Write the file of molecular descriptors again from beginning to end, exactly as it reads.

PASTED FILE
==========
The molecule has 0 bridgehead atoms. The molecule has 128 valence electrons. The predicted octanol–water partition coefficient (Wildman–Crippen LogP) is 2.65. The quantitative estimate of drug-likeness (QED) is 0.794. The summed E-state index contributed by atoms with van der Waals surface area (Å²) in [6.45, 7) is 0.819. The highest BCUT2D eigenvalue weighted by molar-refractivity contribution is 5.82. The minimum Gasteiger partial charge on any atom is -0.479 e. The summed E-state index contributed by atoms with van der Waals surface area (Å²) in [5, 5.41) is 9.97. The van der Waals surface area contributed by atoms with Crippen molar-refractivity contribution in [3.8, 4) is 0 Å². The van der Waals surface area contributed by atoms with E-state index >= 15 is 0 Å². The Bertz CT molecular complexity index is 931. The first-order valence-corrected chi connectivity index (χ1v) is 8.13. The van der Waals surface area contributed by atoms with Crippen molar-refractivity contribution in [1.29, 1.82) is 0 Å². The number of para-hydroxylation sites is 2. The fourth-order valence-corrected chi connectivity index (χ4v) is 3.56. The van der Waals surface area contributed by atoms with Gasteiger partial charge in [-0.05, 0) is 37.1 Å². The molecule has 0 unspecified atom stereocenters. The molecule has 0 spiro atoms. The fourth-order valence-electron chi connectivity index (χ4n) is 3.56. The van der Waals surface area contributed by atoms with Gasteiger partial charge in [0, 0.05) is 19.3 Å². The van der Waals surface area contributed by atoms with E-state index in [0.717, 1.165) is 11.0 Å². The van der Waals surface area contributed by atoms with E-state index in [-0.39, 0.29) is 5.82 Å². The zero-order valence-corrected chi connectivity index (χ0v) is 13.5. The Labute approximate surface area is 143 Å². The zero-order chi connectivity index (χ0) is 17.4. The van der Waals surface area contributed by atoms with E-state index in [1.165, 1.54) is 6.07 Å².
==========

The molecule has 0 bridgehead atoms. The molecule has 128 valence electrons. The predicted octanol–water partition coefficient (Wildman–Crippen LogP) is 2.65. The quantitative estimate of drug-likeness (QED) is 0.794. The summed E-state index contributed by atoms with van der Waals surface area (Å²) in [6.45, 7) is 0.819. The highest BCUT2D eigenvalue weighted by molar-refractivity contribution is 5.82. The minimum Gasteiger partial charge on any atom is -0.479 e. The summed E-state index contributed by atoms with van der Waals surface area (Å²) in [5, 5.41) is 9.97. The van der Waals surface area contributed by atoms with Crippen molar-refractivity contribution in [3.8, 4) is 0 Å². The van der Waals surface area contributed by atoms with E-state index >= 15 is 0 Å². The Bertz CT molecular complexity index is 931. The first-order valence-corrected chi connectivity index (χ1v) is 8.13. The van der Waals surface area contributed by atoms with Crippen molar-refractivity contribution in [1.29, 1.82) is 0 Å². The number of para-hydroxylation sites is 2. The fourth-order valence-corrected chi connectivity index (χ4v) is 3.56. The van der Waals surface area contributed by atoms with Gasteiger partial charge in [-0.05, 0) is 37.1 Å². The molecule has 0 unspecified atom stereocenters. The molecule has 0 spiro atoms. The fourth-order valence-electron chi connectivity index (χ4n) is 3.56. The van der Waals surface area contributed by atoms with Gasteiger partial charge in [0, 0.05) is 19.3 Å². The van der Waals surface area contributed by atoms with E-state index in [0.717, 1.165) is 11.0 Å². The van der Waals surface area contributed by atoms with E-state index in [-0.39, 0.29) is 5.82 Å². The zero-order valence-corrected chi connectivity index (χ0v) is 13.5. The Labute approximate surface area is 143 Å². The zero-order chi connectivity index (χ0) is 17.4. The van der Waals surface area contributed by atoms with E-state index in [1.165, 1.54) is 6.07 Å².